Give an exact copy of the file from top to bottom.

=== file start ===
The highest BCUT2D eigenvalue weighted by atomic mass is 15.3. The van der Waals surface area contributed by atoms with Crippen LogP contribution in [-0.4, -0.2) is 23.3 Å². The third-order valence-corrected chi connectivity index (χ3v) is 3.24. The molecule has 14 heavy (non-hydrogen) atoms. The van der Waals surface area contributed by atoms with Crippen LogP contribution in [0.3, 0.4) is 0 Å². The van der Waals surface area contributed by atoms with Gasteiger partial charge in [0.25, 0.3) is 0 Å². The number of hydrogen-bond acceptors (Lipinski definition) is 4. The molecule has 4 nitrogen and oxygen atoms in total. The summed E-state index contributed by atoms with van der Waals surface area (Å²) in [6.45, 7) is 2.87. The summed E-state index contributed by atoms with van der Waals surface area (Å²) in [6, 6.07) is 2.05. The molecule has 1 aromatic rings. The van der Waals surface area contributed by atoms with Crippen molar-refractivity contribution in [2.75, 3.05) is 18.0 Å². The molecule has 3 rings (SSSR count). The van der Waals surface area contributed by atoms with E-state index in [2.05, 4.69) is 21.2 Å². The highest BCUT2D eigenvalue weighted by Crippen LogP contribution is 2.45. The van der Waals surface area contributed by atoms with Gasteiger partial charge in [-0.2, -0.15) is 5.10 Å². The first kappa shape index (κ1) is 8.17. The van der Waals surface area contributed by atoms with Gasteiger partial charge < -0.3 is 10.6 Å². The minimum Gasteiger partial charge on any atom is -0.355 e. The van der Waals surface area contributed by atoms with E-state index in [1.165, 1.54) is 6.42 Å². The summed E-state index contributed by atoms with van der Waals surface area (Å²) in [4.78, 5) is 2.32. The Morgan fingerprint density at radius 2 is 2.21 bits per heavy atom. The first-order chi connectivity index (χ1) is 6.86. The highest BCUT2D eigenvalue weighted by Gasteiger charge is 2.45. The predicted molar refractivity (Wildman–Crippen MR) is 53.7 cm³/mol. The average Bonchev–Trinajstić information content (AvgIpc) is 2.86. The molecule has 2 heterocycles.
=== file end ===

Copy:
The highest BCUT2D eigenvalue weighted by atomic mass is 15.3. The van der Waals surface area contributed by atoms with Crippen LogP contribution in [-0.4, -0.2) is 23.3 Å². The third-order valence-corrected chi connectivity index (χ3v) is 3.24. The molecule has 14 heavy (non-hydrogen) atoms. The van der Waals surface area contributed by atoms with Crippen LogP contribution in [0.3, 0.4) is 0 Å². The van der Waals surface area contributed by atoms with Gasteiger partial charge in [0.25, 0.3) is 0 Å². The number of hydrogen-bond acceptors (Lipinski definition) is 4. The molecule has 4 nitrogen and oxygen atoms in total. The summed E-state index contributed by atoms with van der Waals surface area (Å²) in [6.45, 7) is 2.87. The summed E-state index contributed by atoms with van der Waals surface area (Å²) in [6, 6.07) is 2.05. The molecule has 1 aromatic rings. The van der Waals surface area contributed by atoms with Crippen molar-refractivity contribution in [2.75, 3.05) is 18.0 Å². The molecule has 3 rings (SSSR count). The van der Waals surface area contributed by atoms with E-state index in [2.05, 4.69) is 21.2 Å². The highest BCUT2D eigenvalue weighted by Crippen LogP contribution is 2.45. The van der Waals surface area contributed by atoms with Gasteiger partial charge in [-0.2, -0.15) is 5.10 Å². The first kappa shape index (κ1) is 8.17. The van der Waals surface area contributed by atoms with Gasteiger partial charge < -0.3 is 10.6 Å². The minimum Gasteiger partial charge on any atom is -0.355 e. The van der Waals surface area contributed by atoms with E-state index in [1.165, 1.54) is 6.42 Å². The summed E-state index contributed by atoms with van der Waals surface area (Å²) in [4.78, 5) is 2.32. The Morgan fingerprint density at radius 2 is 2.21 bits per heavy atom. The first-order chi connectivity index (χ1) is 6.86. The highest BCUT2D eigenvalue weighted by Gasteiger charge is 2.45. The predicted molar refractivity (Wildman–Crippen MR) is 53.7 cm³/mol. The average Bonchev–Trinajstić information content (AvgIpc) is 2.86. The molecule has 2 heterocycles.